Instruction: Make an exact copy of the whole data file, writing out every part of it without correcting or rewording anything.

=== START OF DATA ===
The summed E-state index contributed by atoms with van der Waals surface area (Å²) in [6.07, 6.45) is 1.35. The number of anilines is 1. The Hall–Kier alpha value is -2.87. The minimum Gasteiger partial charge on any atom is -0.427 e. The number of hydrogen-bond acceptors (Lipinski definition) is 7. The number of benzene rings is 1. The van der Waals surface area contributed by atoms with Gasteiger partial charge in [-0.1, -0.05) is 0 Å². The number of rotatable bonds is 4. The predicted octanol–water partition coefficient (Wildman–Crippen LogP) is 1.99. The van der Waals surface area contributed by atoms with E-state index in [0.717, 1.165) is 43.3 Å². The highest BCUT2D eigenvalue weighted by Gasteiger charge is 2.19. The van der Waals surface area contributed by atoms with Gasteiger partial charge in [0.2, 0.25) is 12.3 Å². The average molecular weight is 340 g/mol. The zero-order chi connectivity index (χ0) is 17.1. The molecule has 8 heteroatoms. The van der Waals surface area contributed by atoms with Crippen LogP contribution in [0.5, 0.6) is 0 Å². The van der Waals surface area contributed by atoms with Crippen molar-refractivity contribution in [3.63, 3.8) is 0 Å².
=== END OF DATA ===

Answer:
The summed E-state index contributed by atoms with van der Waals surface area (Å²) in [6.07, 6.45) is 1.35. The number of anilines is 1. The Hall–Kier alpha value is -2.87. The minimum Gasteiger partial charge on any atom is -0.427 e. The number of hydrogen-bond acceptors (Lipinski definition) is 7. The number of benzene rings is 1. The van der Waals surface area contributed by atoms with Gasteiger partial charge in [-0.1, -0.05) is 0 Å². The number of rotatable bonds is 4. The predicted octanol–water partition coefficient (Wildman–Crippen LogP) is 1.99. The van der Waals surface area contributed by atoms with E-state index in [0.717, 1.165) is 43.3 Å². The highest BCUT2D eigenvalue weighted by Gasteiger charge is 2.19. The van der Waals surface area contributed by atoms with Gasteiger partial charge in [0.2, 0.25) is 12.3 Å². The average molecular weight is 340 g/mol. The zero-order chi connectivity index (χ0) is 17.1. The molecule has 8 heteroatoms. The van der Waals surface area contributed by atoms with Crippen LogP contribution in [0.5, 0.6) is 0 Å². The van der Waals surface area contributed by atoms with Crippen molar-refractivity contribution in [3.63, 3.8) is 0 Å².